Translation vs. Localization

Translation has become an unfashionable word in the tech world. Translations are inherently bad. Google Translate.

Localization is the new buzzword. Instead of low quality translations and good translations, we have translation and localization.

But I prefer to call things what they are. You translate into languages. You localize into locations.

A British fitness app might ask your weight in stone, have pre-populated addresses to match the UK and prices in pounds. If the makers of the app wanted to release it in Canada, they’d have to localize it. Perhaps tone down the Britishisms a bit, switch to metric units, Canadian examples and dollars.

My Ukrainian banking app can be used in Ukrainian, Russian or English. Regardless of the language, I have to have a Ukrainian address, a +380 phone number and my account is in Ukrainian hryvnias. I don‘t want a localized experience if I switch the app to Russian. The app is translated.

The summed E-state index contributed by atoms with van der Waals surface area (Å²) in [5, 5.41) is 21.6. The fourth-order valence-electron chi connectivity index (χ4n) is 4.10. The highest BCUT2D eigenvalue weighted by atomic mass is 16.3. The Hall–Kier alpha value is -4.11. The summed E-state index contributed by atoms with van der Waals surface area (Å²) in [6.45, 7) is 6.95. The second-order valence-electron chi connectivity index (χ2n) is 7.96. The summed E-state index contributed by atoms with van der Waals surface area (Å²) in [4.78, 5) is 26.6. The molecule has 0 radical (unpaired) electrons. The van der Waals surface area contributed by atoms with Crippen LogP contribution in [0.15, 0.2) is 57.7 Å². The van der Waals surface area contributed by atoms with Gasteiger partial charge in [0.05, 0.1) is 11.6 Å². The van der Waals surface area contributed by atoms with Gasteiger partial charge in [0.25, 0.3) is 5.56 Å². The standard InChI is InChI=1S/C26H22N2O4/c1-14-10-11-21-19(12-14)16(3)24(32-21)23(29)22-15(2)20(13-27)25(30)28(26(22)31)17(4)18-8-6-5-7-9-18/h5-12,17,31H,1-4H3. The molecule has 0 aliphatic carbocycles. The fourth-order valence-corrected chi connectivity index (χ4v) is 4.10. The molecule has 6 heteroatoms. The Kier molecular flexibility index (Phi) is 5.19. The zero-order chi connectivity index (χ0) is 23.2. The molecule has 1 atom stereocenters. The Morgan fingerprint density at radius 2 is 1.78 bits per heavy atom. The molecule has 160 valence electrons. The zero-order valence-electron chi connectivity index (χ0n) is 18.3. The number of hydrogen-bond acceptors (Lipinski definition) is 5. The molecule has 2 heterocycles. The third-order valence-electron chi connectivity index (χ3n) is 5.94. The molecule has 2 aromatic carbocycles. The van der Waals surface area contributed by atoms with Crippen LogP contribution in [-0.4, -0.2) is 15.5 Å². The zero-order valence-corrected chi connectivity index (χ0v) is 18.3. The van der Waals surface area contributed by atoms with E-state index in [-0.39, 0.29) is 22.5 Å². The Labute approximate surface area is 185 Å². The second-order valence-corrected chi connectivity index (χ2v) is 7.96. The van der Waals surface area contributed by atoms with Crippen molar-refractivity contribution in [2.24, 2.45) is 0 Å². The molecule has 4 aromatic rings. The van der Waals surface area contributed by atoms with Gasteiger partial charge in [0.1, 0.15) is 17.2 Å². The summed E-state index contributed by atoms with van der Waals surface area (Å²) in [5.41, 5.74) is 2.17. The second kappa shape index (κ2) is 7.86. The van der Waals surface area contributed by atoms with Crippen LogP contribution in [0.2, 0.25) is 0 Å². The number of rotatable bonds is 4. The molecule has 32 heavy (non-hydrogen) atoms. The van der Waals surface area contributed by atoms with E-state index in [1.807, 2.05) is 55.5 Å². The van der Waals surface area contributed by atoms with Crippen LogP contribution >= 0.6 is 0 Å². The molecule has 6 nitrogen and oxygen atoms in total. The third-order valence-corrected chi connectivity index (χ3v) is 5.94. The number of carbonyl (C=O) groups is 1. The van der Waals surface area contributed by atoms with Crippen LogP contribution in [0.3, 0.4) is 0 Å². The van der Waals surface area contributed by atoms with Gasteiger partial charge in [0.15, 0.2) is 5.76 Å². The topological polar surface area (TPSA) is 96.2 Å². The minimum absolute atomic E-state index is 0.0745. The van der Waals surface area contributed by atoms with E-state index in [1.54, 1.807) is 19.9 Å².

Of course the translation and localization overlap. I suspect there aren’t many products for the Peruvian market translated into Ukrainian, nor Ukrainian products in Quechua.

But for many people, languages aren’t connected to geography or political identity — they’re a colonial legacy. Let’s not assume people using a product in English, French or Russian want a matching localization.

Let translations be translations. Go ahead and localize address fields, phone numbers and currencies though. And we can skip the title inflation: There’s nothing wrong with being a good translator.